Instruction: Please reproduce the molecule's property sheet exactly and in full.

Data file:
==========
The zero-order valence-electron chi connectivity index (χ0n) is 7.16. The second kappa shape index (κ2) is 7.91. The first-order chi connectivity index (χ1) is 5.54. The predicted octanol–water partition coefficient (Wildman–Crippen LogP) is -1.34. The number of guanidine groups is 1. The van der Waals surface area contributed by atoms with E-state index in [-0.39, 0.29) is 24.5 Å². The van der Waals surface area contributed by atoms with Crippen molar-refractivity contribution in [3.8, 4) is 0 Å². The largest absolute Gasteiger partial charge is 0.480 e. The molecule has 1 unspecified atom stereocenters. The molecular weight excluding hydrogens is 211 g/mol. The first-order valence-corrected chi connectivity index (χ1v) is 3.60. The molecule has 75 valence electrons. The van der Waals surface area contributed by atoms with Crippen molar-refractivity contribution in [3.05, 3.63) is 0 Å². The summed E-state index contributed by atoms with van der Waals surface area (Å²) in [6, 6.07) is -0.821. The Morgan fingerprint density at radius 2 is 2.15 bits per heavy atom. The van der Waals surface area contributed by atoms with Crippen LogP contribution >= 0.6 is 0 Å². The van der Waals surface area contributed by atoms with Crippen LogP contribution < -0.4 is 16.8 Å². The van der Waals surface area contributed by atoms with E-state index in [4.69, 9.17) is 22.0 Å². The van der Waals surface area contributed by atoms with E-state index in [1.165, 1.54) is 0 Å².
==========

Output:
The zero-order valence-electron chi connectivity index (χ0n) is 7.16. The second kappa shape index (κ2) is 7.91. The first-order chi connectivity index (χ1) is 5.54. The predicted octanol–water partition coefficient (Wildman–Crippen LogP) is -1.34. The number of guanidine groups is 1. The van der Waals surface area contributed by atoms with E-state index in [-0.39, 0.29) is 24.5 Å². The van der Waals surface area contributed by atoms with Crippen molar-refractivity contribution in [3.8, 4) is 0 Å². The largest absolute Gasteiger partial charge is 0.480 e. The molecule has 1 unspecified atom stereocenters. The molecular weight excluding hydrogens is 211 g/mol. The first-order valence-corrected chi connectivity index (χ1v) is 3.60. The molecule has 75 valence electrons. The van der Waals surface area contributed by atoms with Crippen molar-refractivity contribution in [3.05, 3.63) is 0 Å². The summed E-state index contributed by atoms with van der Waals surface area (Å²) in [6, 6.07) is -0.821. The Morgan fingerprint density at radius 2 is 2.15 bits per heavy atom. The van der Waals surface area contributed by atoms with Crippen LogP contribution >= 0.6 is 0 Å². The van der Waals surface area contributed by atoms with Crippen LogP contribution < -0.4 is 16.8 Å². The van der Waals surface area contributed by atoms with E-state index in [4.69, 9.17) is 22.0 Å². The van der Waals surface area contributed by atoms with E-state index in [1.165, 1.54) is 0 Å².